The skys the limit?

Posted on: February 15, 2012

Support from professionals is so important, I believe the more you put into a child the more you get out of them although I respect that this is not always the case.

This is how support has helped A.

Before A was awarded full time support in his nursery setting, it was upsetting & hard to send him to nursery.

He enjoyed it thankfully but he was always on his own – but that’s because he prefers solitary play, mainly due to the fact that playing with other children is to much for A, to deal with. He doesn’t understand or know how to play appropriately, he lacks ‘imaginative play’ and its all too much of a sensory overload.

I used to pick him up at the end of the day and most of the children in his group would be playing together whilst A, was in a corner somewhere. It used to make me feel so down and I prayed he would one day have a friend.

He wandered around the nursery all day, he’d flit from place to place – it was difficult to get him to focus on one activity for longer than 20 seconds, he wouldn’t sit with the other children at circle time or to listen to any stories.

He couldn’t even tolerate them working/playing alongside him, it was all too much – they where invading his space.

He is non-verbal and he couldn’t express his feelings to anyone or request anything that he wanted…

Autism is a triad of impairments

Which are;

Difficulty with Social communication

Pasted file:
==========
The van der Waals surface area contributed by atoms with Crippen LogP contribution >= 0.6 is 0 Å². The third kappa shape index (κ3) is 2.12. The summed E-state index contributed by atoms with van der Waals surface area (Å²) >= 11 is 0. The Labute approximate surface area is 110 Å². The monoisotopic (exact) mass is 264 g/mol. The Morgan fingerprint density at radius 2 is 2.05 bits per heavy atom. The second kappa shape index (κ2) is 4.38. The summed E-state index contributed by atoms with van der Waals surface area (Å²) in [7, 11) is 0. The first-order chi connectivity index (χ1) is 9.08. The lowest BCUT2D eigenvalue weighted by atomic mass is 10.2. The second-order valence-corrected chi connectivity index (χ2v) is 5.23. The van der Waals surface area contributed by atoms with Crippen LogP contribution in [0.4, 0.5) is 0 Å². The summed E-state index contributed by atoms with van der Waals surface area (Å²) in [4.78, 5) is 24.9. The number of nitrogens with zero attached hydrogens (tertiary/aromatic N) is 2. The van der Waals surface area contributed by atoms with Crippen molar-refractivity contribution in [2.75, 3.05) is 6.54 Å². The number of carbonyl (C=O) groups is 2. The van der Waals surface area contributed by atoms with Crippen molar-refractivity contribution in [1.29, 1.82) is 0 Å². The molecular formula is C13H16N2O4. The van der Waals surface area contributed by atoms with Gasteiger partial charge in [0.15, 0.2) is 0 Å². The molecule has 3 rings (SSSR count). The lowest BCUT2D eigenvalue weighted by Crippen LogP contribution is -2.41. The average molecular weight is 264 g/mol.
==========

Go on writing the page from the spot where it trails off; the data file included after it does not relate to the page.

Difficulty with Social interaction


Difficulty with Social imagination

As well as other struggles which differs from person to person

From the triad you can see my concern for A in nursery.

Since A, has been awarded his support, we’ve seen a massive difference. He still prefers solitary play which is something we are working on, but now he has 1 to 1 support with him full time she has instilled more confidence in him to at least work/play alongside others. Although sharing & turn taking is still a big struggle for A, which can isolate him from the group.

The support has also allowed A to access parts of the nursery he never would.
His flitting has dramatically reduced as she is always keeping him occupied with different activities, he’s enjoying ‘playing’ & ‘exploring’ & now I know what he enjoys doing etc, its helped to do activities with A at home.

Because A, has a diagnosis & has recognised sensory issues he has an Occupational Therapist who has helped us with advice and materials to help control A’s sensory anxieties such as biting his fist/chewing his clothes/PICA – we were given a chewy tube & its worked really well and also the Occupational therapist was able to provide a heathfield chair at nursery & home which is a chair for those with special/additional needs which enables A to be able to sit still for small intervals and complete activities, because of this his non-verbal motor skills IQ is very high.
I’m hoping the use of this chair will help him when settling into the routine of school.

The support at nursery has also been invaluable for when A, has a meltdown, she’s been able to remove him from stressful/distressing situations and be taken outside for quiet time.

She’s also encouraged him to socialise and communicate and the children in the nursery have accepted A for who he is, he even has a girlfriend who mothers him – needless to say he couldn’t care less but its nice to see & know.

I do feel as though support has ‘gone down hill’ since A, was diagnosed we still aren’t in contact with a Speech Therapist after being on the waiting list for 8 months & that is a worry, especially since A starts school in september.